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1 December 2010 Night Migrant Fatalities and Obstruction Lighting at Wind Turbines in North America
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Abstract
Avian collision fatality data from studies conducted at 30 wind farms across North America were examined to estimate how many night migrants collide with turbines and towers, and how aviation obstruction lighting relates to collision fatalities. Fatality rates, adjusted for scavenging and searcher efficiency, of night migrants at turbines 54 to 125 m in height ranged from <1 bird/turbine/year to ∼7 birds/turbine/year with higher rates recorded in eastern North America and lowest rates in the west. Multi-bird fatality events (defined as >3 birds killed in 1 night at 1 turbine) were rare, recorded at <0.02% (n  =  4) of ∼25,000 turbine searches. Lighting and weather conditions may have been causative factors in the four documented multi-bird fatality events, but flashing red lights (L-864, recommended by the Federal Aviation Administration [FAA]) were not involved, which is the most common obstruction lighting used at wind farms. A Wilcoxon signed-rank analysis of unadjusted fatality rates revealed no significant differences between fatality rates at turbines with FAA lights as opposed to turbines without lighting at the same wind farm.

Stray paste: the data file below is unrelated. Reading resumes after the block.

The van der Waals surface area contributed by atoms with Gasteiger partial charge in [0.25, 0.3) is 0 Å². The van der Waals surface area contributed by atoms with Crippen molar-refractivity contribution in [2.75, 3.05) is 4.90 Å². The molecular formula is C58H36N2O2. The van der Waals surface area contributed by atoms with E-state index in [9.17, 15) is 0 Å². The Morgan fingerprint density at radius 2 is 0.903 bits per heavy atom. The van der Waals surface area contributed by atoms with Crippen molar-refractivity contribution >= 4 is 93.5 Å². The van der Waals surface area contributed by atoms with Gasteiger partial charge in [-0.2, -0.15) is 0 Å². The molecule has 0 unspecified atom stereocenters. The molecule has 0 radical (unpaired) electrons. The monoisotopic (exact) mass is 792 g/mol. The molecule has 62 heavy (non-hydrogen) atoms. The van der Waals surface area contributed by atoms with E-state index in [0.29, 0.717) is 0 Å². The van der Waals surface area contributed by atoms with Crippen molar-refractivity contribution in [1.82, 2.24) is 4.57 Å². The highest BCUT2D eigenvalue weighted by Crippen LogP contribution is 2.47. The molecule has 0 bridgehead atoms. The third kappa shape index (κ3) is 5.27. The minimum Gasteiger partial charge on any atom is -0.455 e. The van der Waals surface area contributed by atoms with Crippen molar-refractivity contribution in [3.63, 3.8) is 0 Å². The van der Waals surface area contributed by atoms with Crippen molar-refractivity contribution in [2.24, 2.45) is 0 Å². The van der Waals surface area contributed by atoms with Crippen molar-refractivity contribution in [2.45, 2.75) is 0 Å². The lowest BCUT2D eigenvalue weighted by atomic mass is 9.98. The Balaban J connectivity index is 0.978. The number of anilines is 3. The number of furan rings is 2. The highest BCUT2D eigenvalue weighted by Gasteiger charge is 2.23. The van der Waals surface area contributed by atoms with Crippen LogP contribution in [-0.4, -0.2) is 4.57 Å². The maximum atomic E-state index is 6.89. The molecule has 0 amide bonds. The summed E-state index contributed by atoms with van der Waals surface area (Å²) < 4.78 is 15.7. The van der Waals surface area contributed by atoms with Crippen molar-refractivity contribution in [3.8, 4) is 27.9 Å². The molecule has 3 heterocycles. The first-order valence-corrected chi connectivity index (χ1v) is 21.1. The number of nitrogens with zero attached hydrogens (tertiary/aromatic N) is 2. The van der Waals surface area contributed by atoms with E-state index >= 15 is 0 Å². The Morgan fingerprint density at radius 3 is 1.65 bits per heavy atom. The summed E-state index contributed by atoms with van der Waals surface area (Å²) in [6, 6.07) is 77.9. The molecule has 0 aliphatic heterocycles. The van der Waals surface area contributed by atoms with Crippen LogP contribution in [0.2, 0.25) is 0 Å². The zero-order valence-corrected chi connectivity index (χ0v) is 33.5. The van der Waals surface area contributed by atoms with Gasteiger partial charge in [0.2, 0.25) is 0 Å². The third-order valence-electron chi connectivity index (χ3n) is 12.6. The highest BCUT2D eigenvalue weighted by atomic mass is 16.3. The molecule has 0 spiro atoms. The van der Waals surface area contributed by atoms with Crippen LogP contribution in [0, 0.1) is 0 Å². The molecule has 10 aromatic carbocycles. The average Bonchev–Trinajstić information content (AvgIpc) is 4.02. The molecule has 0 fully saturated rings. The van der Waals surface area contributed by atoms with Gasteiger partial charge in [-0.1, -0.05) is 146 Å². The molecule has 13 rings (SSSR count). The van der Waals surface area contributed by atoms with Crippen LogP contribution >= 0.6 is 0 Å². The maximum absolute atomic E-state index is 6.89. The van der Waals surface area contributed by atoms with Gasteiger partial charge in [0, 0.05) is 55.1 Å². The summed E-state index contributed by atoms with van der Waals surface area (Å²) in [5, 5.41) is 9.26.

Paul Kerlinger, Joelle L. Gehring, Wallace P. Erickson, Richard Curry, Aaftab Jain and John Guarnaccia "Night Migrant Fatalities and Obstruction Lighting at Wind Turbines in North America," The Wilson Journal of Ornithology 122(4), (1 December 2010). https://doi.org/10.1676/06-075.1
Received: 30 May 2006; Accepted: 1 June 2010; Published: 1 December 2010
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